La Paz

The places we have visited have all been amazing, but sometimes the journeys there are worth noting too! Bus travel in South America so far has been pretty good but Bolivia is certainly giving it its own twist. Our first mistake was trying to load our bags on the bus ourselves (as we have done countless times before). We were told to lug them up to the second floor so that they could be lowered by rope to then be loaded onto the bus. I am sure this made some sort of sense to someone once.
The other difference with the Bolivian bus system is that you get on the bus first then check the tickets as you are on your way?! So there we were looking at two buses going to La Paz, both our company, and not really sure which one to get on and no-one really to ask. So we just waited for our bags to be lowered over the balcony and got on the same bus as them.
The second mistake we made was not taking Imodium before the trip. For every other trip so far “Cama” and “Semi-Cama” buses have had toilets on them (at least). Well to be fair there was a toilet, but unfortunately it was full (to the brim and not with pee) before we set off so we were provided with a bucket instead!!! Joy! The positive of the bus trip was that we had the best chairs so far (well not the cleanest) they went completely flat and had loads of legroom. So at least we could get a little sleep.
We were both a little apprehensive and excited about going to La Paz. The talk of pick pockets, muggings, express kidnappings and shootings were a little worrying to say the least. La Paz is actually two separate cities, La Paz itself and El Alto which sits above La Paz on a plateau and is actually the highest city in the world. Unfortunately El Alto is also very poor and notoriously violent and we heard the going rate to have someone killed was $100US. It was also an area we were told to avoid.
We stayed right in the middle of La Paz and right from the start you could feel a tremendous energy about the place while also being acutely aware of the poverty of the general population. I wouldn’t say it was scary but you certainly had your wits about you and to be fair we didn’t go out much at night. That wasn’t because we were scared to, but that we were just a couple of days away from attempting to climb over 6000m so thought resting up might be a good idea.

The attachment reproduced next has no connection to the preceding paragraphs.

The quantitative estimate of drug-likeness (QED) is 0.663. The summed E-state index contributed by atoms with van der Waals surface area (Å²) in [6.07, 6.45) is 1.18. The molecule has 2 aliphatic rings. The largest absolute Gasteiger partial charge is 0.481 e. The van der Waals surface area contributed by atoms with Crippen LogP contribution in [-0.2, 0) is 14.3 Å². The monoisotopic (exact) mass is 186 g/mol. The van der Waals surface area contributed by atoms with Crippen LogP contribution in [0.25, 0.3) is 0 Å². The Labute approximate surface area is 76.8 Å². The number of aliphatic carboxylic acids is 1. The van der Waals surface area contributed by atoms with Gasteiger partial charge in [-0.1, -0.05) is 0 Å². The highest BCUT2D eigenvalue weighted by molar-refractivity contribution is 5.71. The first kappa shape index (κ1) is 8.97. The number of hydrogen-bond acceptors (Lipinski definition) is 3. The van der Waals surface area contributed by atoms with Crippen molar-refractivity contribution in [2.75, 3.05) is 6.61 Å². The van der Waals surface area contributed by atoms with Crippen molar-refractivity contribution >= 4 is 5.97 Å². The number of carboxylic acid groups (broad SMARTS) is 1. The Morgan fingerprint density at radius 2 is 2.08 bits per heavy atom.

Our first day was spent sorting out various future trips (and our climb) but we did find the time to go for a walk through the city. Now at 3600m that’s not as easy as it sounds as the air is so thin. Every uphill street really takes it out of you even though we have been at altitude for over a week now. Luckily we were spared the task of walking to the top of the city as a couple of years ago a cable car system was built. The views were fantastic and the amusing thing was seeing the very modern and very Austrian cable cars and their buildings nestled in amongst the rest of La Paz.
After enjoying the view we walked back down the hill through the markets which never get boring for us. It’s great to see the real markets rather than the tourist ones and once again the sights and sounds kept us entertained for hours! We soon started to feel much more comfortable and welcome in the city and it made us realise that it’s only a very small percentage of the population causing trouble.
Another amusing fact we noticed was the amount of traffic. Mostly made up of mini buses ferrying people around like a bus system. But come rush hour at the end of the day the city was an absolute grid lock with just about every driver believing that if they beeped their horn things would get going!
In general La Paz was turning out to be an incredibly vibrant and exciting city but there was definitely an edge to the place. T   
On the left is the infamous San Pedro prison (from the book marching powder) and the reddish building on the right is the hotel we had booked in what we thought was a “safer area” of the city!  Below is our view for the bedroom window looking right down on the prison.  Ove rage few days we were here we got to see the ladies lining up outside to be let into the prison to be with their husbands.  It really does seem like a crazy prison and the amount of guards on show is minimal.

Some more shots of the markets of La Paz where ther seem to be stalls set up on just about every street.

A market stall lady having her lunch delivered.

Driving through El Alto we noticed this dummy hung up on a lamppost.  The sign underneath warns that anyone caught thieving will be burned.

This is a view of the cemetery of La Paz which is huge and looks like row upon row of apartment buildings.  There is so little space that the bodies are laid to rest stacked on top of each other.

The views of La Paz as we caught the cable car were something else.  It really looks like no other city I have seen.  One main thing we noticed is that ther is almost not a single tree and certainly no green parks.  Still it somehow retains its own beauty.


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